The New Face of Donors
The New Face of Donors
July 19, 2005
By Judith E. Nichols, CFRE
Increasingly, our donor and prospect bases will be dominated by individuals born after, rather than before, World War II. They are very different from the men and women who came of age during the Depression and lived through that war. The new face of donors includes Baby Boomers, Generation Xers and the first wave of Generation Net, and whether you are approaching them for annual or major gifts, it will behoove you to know a little more about them, their values and their perspectives.
Middle-aged baby boomers have very different psychographics than the older, civic-minded audiences that nonprofits have historically depended on. Our society's adult idealists (born between 1946 and 1964) have been hard for the world to swallow. Boomers were told they could do anything. For them, life is a voyage of self-discovery. They display a bent toward inner absorption, perfectionism and individual self-esteem. Taught from birth that they were special, boomers believe in changing the world, not changing to fit it. In midlife, they will see virtue in austerity and a well-ordered inner life. Also, they will demand a new assertion of community values over individual wants.
* Preferred Message Style: mediative and principled, with an undertone of pessimism.
* Financial Style: Having always lived in a world of inflation and having no memories of the Depression, they have a different understanding of money. This is the generation that saw money lose clout. More is worth less. Financial planning is viewed as a sign of status in its own right. However, they are coming out of the free-spending l980s to focus on non-materialistic values. They tend to buy first, pay later and like monthly payment plans and using credit cards.
* Key Life Events: the assassinations of John and Robert Kennedy; worldwide rock music; the Red Brigade and other campus/youth-based terrorism.
The reactive young adults born between 1965 and 1977 are the first generation that doesn't believe life will be better for them than it was for their parents. Following the much-heralded boom, the media convinced us that busters could do nothing right. They were the throwaway children of divorce and poverty, the latchkey kids. Reactives were neither trusted nor appreciated as youth and carry the scars into adulthood. They are the most conservative-leaning youths of the 20th century. Generation Xers will need convincing proof that your organization is reliable and will simplify rather than complicate their lives.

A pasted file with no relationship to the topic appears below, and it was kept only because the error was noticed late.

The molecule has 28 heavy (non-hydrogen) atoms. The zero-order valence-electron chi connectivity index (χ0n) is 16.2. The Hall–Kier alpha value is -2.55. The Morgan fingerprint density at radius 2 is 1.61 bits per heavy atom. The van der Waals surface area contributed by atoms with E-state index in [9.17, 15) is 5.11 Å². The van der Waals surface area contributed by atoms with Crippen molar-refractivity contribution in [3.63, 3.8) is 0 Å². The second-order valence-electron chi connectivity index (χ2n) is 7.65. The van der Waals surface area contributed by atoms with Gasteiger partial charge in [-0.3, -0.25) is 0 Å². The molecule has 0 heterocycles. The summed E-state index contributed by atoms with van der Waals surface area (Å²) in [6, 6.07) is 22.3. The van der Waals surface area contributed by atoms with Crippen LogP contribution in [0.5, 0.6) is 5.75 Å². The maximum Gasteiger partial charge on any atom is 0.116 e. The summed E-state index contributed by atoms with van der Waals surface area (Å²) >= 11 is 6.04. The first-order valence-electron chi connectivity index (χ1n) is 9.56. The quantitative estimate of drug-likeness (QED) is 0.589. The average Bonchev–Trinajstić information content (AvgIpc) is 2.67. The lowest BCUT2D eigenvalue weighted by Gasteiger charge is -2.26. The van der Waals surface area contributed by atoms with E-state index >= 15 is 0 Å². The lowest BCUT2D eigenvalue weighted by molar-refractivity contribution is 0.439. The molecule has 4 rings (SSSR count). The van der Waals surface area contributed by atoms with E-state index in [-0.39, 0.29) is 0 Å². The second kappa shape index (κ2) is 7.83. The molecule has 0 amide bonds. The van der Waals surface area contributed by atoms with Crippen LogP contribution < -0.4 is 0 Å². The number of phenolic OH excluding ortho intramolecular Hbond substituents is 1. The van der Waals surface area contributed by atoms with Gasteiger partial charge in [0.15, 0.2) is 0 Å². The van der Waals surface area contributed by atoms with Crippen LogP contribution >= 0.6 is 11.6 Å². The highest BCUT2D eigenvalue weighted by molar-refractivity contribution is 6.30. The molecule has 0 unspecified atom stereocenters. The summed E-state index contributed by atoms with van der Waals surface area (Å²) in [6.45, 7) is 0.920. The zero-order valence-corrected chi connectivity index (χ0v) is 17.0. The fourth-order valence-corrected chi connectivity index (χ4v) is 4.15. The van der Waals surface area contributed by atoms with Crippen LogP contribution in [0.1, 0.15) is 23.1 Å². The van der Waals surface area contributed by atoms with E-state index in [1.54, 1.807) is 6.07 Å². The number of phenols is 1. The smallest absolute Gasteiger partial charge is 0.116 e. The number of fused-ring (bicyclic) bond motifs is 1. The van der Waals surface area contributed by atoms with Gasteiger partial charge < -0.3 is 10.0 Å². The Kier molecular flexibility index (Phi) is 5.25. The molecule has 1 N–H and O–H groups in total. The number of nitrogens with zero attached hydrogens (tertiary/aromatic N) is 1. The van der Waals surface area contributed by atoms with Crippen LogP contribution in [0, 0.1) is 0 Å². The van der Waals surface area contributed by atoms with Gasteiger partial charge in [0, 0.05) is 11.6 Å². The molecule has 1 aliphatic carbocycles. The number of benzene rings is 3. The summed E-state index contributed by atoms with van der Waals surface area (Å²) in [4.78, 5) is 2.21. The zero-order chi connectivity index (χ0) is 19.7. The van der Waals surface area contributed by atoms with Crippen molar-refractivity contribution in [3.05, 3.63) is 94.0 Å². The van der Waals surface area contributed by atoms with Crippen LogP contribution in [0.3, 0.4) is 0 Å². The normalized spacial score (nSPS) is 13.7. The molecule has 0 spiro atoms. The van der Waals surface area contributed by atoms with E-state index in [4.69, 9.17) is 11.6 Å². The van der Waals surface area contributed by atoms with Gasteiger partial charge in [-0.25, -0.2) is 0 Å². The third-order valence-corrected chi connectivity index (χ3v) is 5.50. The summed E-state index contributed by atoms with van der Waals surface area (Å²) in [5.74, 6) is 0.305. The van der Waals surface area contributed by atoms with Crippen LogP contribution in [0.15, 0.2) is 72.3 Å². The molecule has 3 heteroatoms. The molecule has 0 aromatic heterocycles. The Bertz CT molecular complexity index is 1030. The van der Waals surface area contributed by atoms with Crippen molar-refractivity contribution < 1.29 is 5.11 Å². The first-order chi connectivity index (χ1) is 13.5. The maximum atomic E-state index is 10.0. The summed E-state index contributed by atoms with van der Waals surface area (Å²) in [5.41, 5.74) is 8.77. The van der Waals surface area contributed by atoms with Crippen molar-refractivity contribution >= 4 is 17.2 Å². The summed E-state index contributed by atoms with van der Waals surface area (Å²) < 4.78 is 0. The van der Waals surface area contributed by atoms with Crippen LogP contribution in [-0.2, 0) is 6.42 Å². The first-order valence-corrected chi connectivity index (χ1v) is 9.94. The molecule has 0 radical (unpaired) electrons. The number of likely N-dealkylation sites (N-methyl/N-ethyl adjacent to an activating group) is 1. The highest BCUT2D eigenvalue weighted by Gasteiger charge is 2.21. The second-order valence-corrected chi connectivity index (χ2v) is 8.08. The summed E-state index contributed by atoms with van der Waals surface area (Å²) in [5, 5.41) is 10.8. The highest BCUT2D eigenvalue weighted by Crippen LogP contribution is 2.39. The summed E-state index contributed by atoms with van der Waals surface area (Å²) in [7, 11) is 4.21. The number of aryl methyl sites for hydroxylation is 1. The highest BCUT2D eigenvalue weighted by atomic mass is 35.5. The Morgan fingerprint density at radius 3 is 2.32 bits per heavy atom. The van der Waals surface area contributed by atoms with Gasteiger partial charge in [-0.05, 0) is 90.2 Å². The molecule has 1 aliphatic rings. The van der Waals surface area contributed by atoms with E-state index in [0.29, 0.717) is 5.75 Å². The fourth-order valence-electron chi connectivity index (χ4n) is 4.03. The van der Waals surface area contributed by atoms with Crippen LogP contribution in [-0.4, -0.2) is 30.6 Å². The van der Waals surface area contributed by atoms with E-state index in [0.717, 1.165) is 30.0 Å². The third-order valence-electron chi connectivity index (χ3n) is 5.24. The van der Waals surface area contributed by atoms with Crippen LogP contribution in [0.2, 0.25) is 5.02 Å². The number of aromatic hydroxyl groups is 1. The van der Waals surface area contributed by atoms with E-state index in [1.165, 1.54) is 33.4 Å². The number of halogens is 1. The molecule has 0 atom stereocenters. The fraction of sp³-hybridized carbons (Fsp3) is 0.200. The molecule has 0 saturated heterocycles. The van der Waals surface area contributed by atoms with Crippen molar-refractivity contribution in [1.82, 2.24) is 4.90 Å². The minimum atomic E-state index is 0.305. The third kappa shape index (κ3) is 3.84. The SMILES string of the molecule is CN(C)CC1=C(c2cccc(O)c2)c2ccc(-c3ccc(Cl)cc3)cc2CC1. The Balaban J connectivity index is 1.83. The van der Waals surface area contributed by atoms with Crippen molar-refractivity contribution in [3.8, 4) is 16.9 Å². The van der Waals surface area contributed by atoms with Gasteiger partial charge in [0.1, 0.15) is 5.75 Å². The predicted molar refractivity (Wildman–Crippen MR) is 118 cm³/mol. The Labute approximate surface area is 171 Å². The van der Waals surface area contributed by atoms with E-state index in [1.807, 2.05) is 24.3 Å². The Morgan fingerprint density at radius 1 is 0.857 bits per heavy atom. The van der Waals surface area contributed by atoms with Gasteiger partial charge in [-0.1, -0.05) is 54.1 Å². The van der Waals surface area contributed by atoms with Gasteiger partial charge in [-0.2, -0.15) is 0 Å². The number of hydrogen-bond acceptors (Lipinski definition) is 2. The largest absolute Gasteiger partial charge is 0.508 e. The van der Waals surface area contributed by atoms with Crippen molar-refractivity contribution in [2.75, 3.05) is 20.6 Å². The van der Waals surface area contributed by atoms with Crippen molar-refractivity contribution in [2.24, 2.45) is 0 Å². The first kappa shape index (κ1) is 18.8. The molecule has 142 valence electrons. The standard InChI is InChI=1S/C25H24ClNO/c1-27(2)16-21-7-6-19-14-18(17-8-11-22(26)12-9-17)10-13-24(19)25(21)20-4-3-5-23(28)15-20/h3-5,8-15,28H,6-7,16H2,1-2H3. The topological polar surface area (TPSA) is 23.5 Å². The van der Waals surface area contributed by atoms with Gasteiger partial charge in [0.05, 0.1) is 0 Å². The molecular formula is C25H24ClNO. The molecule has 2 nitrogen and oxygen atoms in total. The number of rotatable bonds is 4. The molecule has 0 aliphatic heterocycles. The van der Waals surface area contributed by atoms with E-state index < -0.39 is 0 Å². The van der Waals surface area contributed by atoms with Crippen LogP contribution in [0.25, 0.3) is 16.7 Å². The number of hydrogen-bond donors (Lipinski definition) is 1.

* Preferred Message Style: blunt and kinetic, with an appeal to brash survivalism. They see their role in life pragmatically. They want to fix rather than change. They are highly influenced by technology and television.
* Financial Style: Generation X has a different view of the good life. They are more concerned with the acquisition of intangibles: a rich family or spiritual life, a rewarding job, the chance to help others, and the opportunity for leisure and travel or for intellectual and creative enrichment. Many are still being supported in adulthood by parents and have high discretionary income they will give to charities they work with. Highly computer literate, they prefer the cashless society.
* Key Life Events: the crumbling of the Berlin Wall and opening of Eastern Europe.
BABY BOOMLET (Generation Net or Y)
The civic-minded children of boomers, the first wave of Generation Net (born from 1977 through 1985) hold many of the values of their grandparents but with a global context, thanks in large part to technology. Generation Netters are growing up in a world without boundaries and are likely to extend their philanthropy well past their own countries.
Judith E. Nichols is a New York City-based consultant. Her newest book is "Pinpointing Affluence in the 21st Century," and she can be reached at 503.349.3212 or by e-mail at email@example.com.